April 18, 2005
Women of Color Film Festival offering 'diverse
By Scott Rappaport
Over 25 local, national, and international filmmakers and performing
artists will be spotlighted in the 12th annual Women of Color
Film and Video Festival, April 22-24 at the Media Theater on
A still from Pura Lengua--an official selection of
the 2005 Sundance Film Festival, directed by Aurora Guerrero--that
will be screened at the Women of Color Film and Video Festival.
Since 1991, the UCSC Research Cluster for Women of Color has
screened more than 300 films, hosted workshops, and presented
panel discussions with a wide variety of both established and
up-and-coming filmmakers. Sponsored by UCSCs Center for
Cultural Studies, the research group is composed of graduate
students and faculty engaged in the study of women of color.
The theme of this years festival is Disrupting
Borders: Seeing Silences and Imagining Trans-Formations.
The films range from Anita Wen-Shin Changs 52-minute film
about discovering the political sensibility of her 100-year-old
Taiwanese activist grandmother and Nicole Williss documentary
exploring the impact of incarceration on mothers and children
in Texas, to Boi Hair, Alma Lopezs documentary
short about queer women of color and their short hair, and La
Tortilla, a seven-minute short by UCSC alumna Azucena Varela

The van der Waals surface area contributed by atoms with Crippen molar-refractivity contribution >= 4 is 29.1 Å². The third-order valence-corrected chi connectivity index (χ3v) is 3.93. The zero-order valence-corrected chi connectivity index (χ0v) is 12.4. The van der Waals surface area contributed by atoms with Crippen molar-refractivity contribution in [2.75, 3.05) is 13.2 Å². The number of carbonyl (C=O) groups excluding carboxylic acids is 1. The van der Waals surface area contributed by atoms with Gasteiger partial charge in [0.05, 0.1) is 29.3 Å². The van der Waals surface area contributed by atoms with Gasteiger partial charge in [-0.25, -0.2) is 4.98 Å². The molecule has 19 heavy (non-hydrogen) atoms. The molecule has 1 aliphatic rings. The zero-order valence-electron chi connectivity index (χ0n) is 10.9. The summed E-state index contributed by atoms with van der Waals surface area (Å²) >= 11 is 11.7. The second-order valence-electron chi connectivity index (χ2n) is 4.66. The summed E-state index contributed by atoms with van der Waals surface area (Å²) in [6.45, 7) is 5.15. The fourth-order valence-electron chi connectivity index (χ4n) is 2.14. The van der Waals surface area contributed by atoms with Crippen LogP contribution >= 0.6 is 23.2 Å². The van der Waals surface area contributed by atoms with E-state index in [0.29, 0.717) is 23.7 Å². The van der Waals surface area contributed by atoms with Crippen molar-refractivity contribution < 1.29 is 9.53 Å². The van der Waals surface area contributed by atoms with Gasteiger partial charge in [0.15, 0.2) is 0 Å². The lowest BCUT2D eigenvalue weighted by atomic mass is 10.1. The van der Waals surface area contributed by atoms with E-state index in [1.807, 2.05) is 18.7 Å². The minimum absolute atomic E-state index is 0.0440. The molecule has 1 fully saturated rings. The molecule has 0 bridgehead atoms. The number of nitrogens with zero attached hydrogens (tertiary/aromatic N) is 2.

that shows how tortilla makers are sculptors that conjure up
the past as they shape maize dough to feed present and future
Theyre all very different filmsits
a diverse mix of dramas, documentaries, and some comedy,
noted Susy Zepeda, codirector of the festival. We put
out a call for films and people responded. There are three films
from Mexico, one from Bangladesh, and other submissions from
New York, Texas, and Washington State.
Our goal is to understand what is actually happening
in the lives of women of colorto map the territory of
where they are today, Zepeda added. The focus is
not just on the negative aspects but also to explore the possibilities
for change and transformation.
Zepeda said that the 2005 festival will include panel discussions
and four keynote speakers who will discuss why they created
their films. Performances of African folk-fusion music, rap,
and spoken word will also be presented.
Most of the filmmakers will be attending the festival,
Were very excited about this opportunity to foster
communication and dialogue about women of color.
All events at the Women of Color Film and Video Festival are
free and open to the public. Light refreshments will be provided.
For more information contact the festivals codirectors:
Susy Zepeda at email@example.com
or Roya Rastegar at firstname.lastname@example.org.
For a complete festival lineup, go to: queer.ucsc.edu/home/woc.shtml.
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